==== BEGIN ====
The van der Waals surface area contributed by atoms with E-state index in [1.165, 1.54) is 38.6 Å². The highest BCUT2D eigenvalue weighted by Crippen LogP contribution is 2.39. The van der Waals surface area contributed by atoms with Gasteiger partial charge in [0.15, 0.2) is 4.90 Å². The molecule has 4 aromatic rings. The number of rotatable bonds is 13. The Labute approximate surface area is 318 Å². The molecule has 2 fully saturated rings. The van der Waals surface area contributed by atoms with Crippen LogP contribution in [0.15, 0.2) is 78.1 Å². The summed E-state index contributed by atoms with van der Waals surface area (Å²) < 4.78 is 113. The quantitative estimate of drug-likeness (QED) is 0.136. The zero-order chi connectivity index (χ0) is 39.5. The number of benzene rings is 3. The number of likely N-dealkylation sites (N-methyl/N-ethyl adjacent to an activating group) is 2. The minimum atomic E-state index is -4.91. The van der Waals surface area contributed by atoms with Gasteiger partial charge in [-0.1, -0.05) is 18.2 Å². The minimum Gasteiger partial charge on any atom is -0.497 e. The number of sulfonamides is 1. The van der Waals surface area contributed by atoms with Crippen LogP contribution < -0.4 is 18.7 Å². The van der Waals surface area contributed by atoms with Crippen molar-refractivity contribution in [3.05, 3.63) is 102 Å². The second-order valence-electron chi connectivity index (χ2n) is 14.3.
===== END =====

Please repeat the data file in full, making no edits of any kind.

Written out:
The van der Waals surface area contributed by atoms with E-state index in [1.165, 1.54) is 38.6 Å². The highest BCUT2D eigenvalue weighted by Crippen LogP contribution is 2.39. The van der Waals surface area contributed by atoms with Gasteiger partial charge in [0.15, 0.2) is 4.90 Å². The molecule has 4 aromatic rings. The number of rotatable bonds is 13. The Labute approximate surface area is 318 Å². The molecule has 2 fully saturated rings. The van der Waals surface area contributed by atoms with Crippen LogP contribution in [0.15, 0.2) is 78.1 Å². The summed E-state index contributed by atoms with van der Waals surface area (Å²) < 4.78 is 113. The quantitative estimate of drug-likeness (QED) is 0.136. The zero-order chi connectivity index (χ0) is 39.5. The number of benzene rings is 3. The number of likely N-dealkylation sites (N-methyl/N-ethyl adjacent to an activating group) is 2. The minimum atomic E-state index is -4.91. The van der Waals surface area contributed by atoms with Gasteiger partial charge in [-0.1, -0.05) is 18.2 Å². The minimum Gasteiger partial charge on any atom is -0.497 e. The number of sulfonamides is 1. The van der Waals surface area contributed by atoms with Crippen LogP contribution < -0.4 is 18.7 Å². The van der Waals surface area contributed by atoms with Crippen molar-refractivity contribution in [3.05, 3.63) is 102 Å². The second-order valence-electron chi connectivity index (χ2n) is 14.3.